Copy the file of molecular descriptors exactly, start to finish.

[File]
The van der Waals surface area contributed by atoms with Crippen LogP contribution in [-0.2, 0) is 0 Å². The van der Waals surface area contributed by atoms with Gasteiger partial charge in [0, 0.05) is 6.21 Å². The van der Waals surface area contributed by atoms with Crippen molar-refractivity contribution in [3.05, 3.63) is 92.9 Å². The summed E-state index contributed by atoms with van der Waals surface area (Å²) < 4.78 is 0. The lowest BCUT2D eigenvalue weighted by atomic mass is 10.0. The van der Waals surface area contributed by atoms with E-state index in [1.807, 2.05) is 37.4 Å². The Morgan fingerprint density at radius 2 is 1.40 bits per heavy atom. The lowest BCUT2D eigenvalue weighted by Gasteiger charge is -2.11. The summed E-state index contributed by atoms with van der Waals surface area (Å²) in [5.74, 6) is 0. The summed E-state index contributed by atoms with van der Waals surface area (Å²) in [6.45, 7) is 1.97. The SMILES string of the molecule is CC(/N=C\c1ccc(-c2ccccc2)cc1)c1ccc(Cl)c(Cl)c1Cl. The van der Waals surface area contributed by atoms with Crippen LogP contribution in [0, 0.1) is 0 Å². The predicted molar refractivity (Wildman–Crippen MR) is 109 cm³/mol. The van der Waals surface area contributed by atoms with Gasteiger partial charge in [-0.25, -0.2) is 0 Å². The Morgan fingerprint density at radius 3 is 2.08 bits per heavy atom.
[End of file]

The van der Waals surface area contributed by atoms with Crippen LogP contribution in [-0.2, 0) is 0 Å². The van der Waals surface area contributed by atoms with Gasteiger partial charge in [0, 0.05) is 6.21 Å². The van der Waals surface area contributed by atoms with Crippen molar-refractivity contribution in [3.05, 3.63) is 92.9 Å². The summed E-state index contributed by atoms with van der Waals surface area (Å²) < 4.78 is 0. The lowest BCUT2D eigenvalue weighted by atomic mass is 10.0. The van der Waals surface area contributed by atoms with E-state index in [1.807, 2.05) is 37.4 Å². The Morgan fingerprint density at radius 2 is 1.40 bits per heavy atom. The lowest BCUT2D eigenvalue weighted by Gasteiger charge is -2.11. The summed E-state index contributed by atoms with van der Waals surface area (Å²) in [5.74, 6) is 0. The summed E-state index contributed by atoms with van der Waals surface area (Å²) in [6.45, 7) is 1.97. The SMILES string of the molecule is CC(/N=C\c1ccc(-c2ccccc2)cc1)c1ccc(Cl)c(Cl)c1Cl. The van der Waals surface area contributed by atoms with Crippen LogP contribution in [0, 0.1) is 0 Å². The predicted molar refractivity (Wildman–Crippen MR) is 109 cm³/mol. The van der Waals surface area contributed by atoms with Gasteiger partial charge in [-0.25, -0.2) is 0 Å². The Morgan fingerprint density at radius 3 is 2.08 bits per heavy atom.